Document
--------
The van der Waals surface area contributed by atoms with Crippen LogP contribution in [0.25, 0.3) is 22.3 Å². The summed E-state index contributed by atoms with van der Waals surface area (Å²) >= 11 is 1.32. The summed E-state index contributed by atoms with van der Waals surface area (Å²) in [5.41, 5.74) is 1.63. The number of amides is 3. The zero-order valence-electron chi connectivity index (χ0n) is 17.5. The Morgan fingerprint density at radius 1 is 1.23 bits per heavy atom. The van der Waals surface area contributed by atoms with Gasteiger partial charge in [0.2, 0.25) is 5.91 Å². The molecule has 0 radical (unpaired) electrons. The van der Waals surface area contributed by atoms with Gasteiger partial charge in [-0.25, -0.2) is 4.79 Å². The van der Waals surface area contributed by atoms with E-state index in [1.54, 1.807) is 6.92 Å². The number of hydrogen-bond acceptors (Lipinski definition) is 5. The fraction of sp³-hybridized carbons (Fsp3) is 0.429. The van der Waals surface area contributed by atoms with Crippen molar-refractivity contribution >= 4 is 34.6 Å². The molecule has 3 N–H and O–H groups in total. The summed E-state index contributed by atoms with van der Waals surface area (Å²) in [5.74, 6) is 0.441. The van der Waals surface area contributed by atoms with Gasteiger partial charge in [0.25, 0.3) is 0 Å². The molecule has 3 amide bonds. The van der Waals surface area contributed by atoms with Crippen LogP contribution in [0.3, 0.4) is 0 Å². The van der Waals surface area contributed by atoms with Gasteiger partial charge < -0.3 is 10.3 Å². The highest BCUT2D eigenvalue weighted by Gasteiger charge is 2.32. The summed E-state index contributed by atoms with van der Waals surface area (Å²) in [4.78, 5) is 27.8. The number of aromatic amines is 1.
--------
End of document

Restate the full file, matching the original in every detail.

The van der Waals surface area contributed by atoms with Crippen LogP contribution in [0.25, 0.3) is 22.3 Å². The summed E-state index contributed by atoms with van der Waals surface area (Å²) >= 11 is 1.32. The summed E-state index contributed by atoms with van der Waals surface area (Å²) in [5.41, 5.74) is 1.63. The number of amides is 3. The zero-order valence-electron chi connectivity index (χ0n) is 17.5. The Morgan fingerprint density at radius 1 is 1.23 bits per heavy atom. The van der Waals surface area contributed by atoms with Gasteiger partial charge in [0.2, 0.25) is 5.91 Å². The molecule has 0 radical (unpaired) electrons. The van der Waals surface area contributed by atoms with Gasteiger partial charge in [-0.25, -0.2) is 4.79 Å². The van der Waals surface area contributed by atoms with E-state index in [1.54, 1.807) is 6.92 Å². The number of hydrogen-bond acceptors (Lipinski definition) is 5. The fraction of sp³-hybridized carbons (Fsp3) is 0.429. The van der Waals surface area contributed by atoms with Crippen molar-refractivity contribution >= 4 is 34.6 Å². The molecule has 3 N–H and O–H groups in total. The summed E-state index contributed by atoms with van der Waals surface area (Å²) in [5.74, 6) is 0.441. The van der Waals surface area contributed by atoms with Gasteiger partial charge in [0.25, 0.3) is 0 Å². The molecule has 3 amide bonds. The van der Waals surface area contributed by atoms with Crippen LogP contribution in [0.3, 0.4) is 0 Å². The van der Waals surface area contributed by atoms with Gasteiger partial charge < -0.3 is 10.3 Å². The highest BCUT2D eigenvalue weighted by Gasteiger charge is 2.32. The summed E-state index contributed by atoms with van der Waals surface area (Å²) in [4.78, 5) is 27.8. The number of aromatic amines is 1.